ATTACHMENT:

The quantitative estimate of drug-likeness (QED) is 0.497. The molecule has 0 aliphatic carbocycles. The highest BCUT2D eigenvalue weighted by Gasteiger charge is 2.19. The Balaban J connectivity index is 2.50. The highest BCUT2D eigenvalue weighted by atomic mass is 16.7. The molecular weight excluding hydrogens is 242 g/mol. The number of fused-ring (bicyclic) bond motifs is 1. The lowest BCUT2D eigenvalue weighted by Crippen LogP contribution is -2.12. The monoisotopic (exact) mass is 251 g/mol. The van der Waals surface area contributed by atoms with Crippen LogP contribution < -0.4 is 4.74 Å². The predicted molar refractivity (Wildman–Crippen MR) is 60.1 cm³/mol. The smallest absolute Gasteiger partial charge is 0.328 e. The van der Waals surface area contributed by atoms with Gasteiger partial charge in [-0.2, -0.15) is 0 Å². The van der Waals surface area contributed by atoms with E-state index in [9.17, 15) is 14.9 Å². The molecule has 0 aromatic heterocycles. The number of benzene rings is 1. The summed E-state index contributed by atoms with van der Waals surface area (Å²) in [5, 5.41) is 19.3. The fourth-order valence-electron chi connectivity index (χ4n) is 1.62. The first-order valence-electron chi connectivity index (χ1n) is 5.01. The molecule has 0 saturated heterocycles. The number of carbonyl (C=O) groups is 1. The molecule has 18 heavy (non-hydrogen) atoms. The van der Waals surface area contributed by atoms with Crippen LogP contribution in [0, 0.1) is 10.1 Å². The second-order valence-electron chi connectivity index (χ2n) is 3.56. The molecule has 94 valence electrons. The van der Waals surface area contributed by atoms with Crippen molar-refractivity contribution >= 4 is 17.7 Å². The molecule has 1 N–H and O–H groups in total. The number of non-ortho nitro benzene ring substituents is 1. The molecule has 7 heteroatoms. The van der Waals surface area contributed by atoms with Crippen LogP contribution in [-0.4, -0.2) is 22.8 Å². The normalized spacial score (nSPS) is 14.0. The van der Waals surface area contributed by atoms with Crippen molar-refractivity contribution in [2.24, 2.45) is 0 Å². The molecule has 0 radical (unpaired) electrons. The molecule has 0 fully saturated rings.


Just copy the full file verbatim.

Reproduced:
The quantitative estimate of drug-likeness (QED) is 0.497. The molecule has 0 aliphatic carbocycles. The highest BCUT2D eigenvalue weighted by Gasteiger charge is 2.19. The Balaban J connectivity index is 2.50. The highest BCUT2D eigenvalue weighted by atomic mass is 16.7. The molecular weight excluding hydrogens is 242 g/mol. The number of fused-ring (bicyclic) bond motifs is 1. The lowest BCUT2D eigenvalue weighted by Crippen LogP contribution is -2.12. The monoisotopic (exact) mass is 251 g/mol. The van der Waals surface area contributed by atoms with Crippen LogP contribution < -0.4 is 4.74 Å². The predicted molar refractivity (Wildman–Crippen MR) is 60.1 cm³/mol. The smallest absolute Gasteiger partial charge is 0.328 e. The van der Waals surface area contributed by atoms with Gasteiger partial charge in [-0.2, -0.15) is 0 Å². The van der Waals surface area contributed by atoms with E-state index in [9.17, 15) is 14.9 Å². The molecule has 0 aromatic heterocycles. The number of benzene rings is 1. The summed E-state index contributed by atoms with van der Waals surface area (Å²) in [5, 5.41) is 19.3. The fourth-order valence-electron chi connectivity index (χ4n) is 1.62. The first-order valence-electron chi connectivity index (χ1n) is 5.01. The molecule has 0 saturated heterocycles. The number of carbonyl (C=O) groups is 1. The molecule has 18 heavy (non-hydrogen) atoms. The van der Waals surface area contributed by atoms with Crippen LogP contribution in [0, 0.1) is 10.1 Å². The second-order valence-electron chi connectivity index (χ2n) is 3.56. The molecule has 94 valence electrons. The van der Waals surface area contributed by atoms with Crippen molar-refractivity contribution >= 4 is 17.7 Å². The molecule has 1 N–H and O–H groups in total. The number of non-ortho nitro benzene ring substituents is 1. The molecule has 7 heteroatoms. The van der Waals surface area contributed by atoms with Crippen LogP contribution in [-0.4, -0.2) is 22.8 Å². The normalized spacial score (nSPS) is 14.0. The van der Waals surface area contributed by atoms with Crippen molar-refractivity contribution in [2.24, 2.45) is 0 Å². The molecule has 0 radical (unpaired) electrons. The molecule has 0 fully saturated rings.